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Foot Ankle Int. 2010 Jan;31(1):10-3. doi: 10.3113/FAI.2010.0010.

Foot and ankle experience in orthopedic residency: an update.

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Galveston, TX.



In 2003, a limited survey regarding the number of dedicated foot and ankle faculty and foot and ankle rotations at orthopaedic surgery residency programs was published. The purpose of this paper was to update the results of that previous survey and provide additional, more in-depth information.


A survey questionnaire was emailed to the program directors and chairpersons of the 150 ACGME-accredited orthopaedic residency training programs in the United States.


Responses were obtained from all programs. One hundred thirty-seven (91.3%) programs had one or more orthopaedic surgeon faculty members with a predominantly foot and ankle practice (at least 50%), an increase of 5.5 percentage points from the survey performed 6 years previously. One hundred forty three (95.3%) programs had one or more orthopaedic surgeon faculty members with a practice consisting of at least 25% foot and ankle. One hundred twenty programs (80%) had one or more dedicated foot and ankle rotations, an increase of 15.1% from 6 years prior. Orthopaedic surgery residents were felt to spend a mean of 30.4% and a median of 20% of their time with board-certified/ board-eligible orthopaedic surgeons in rotations that include treatment of foot and ankle pathology but were not considered ;;dedicated'' foot and ankle rotations.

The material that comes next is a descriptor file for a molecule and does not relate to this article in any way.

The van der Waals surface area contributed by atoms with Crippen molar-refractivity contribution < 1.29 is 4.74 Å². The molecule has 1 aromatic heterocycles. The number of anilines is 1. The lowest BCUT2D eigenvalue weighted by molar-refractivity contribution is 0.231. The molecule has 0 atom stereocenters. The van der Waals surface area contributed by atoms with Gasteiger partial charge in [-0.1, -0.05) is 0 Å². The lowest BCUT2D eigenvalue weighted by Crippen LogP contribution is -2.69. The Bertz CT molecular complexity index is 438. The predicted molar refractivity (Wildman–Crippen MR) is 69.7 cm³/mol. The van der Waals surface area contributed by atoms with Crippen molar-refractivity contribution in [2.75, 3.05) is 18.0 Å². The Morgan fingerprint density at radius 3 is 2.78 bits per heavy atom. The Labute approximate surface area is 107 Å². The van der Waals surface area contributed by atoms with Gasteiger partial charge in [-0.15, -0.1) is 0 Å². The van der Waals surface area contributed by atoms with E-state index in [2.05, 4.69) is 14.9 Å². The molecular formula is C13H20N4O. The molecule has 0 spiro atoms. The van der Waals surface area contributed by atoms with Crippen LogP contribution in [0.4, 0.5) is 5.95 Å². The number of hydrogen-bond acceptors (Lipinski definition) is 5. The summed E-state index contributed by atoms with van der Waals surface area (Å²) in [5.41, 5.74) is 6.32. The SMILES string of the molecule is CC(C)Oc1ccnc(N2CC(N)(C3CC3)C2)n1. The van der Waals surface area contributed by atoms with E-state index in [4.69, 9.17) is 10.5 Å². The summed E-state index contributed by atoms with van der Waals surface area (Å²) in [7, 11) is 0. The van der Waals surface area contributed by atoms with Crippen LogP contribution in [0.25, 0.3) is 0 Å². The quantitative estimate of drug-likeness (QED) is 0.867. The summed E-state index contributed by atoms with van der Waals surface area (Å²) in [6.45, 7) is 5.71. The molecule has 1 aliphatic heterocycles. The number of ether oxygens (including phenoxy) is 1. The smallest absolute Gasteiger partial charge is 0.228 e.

The number of orthopaedic surgery residency programs with rotations and faculty members dedicated to foot and ankle education has increased over the 6 years between surveys. Orthopaedic surgery residents' experience and skill development in foot and ankle surgery during their 5 years of residency training are not limited to their time spent in dedicated foot and ankle rotations.

[Indexed for MEDLINE]

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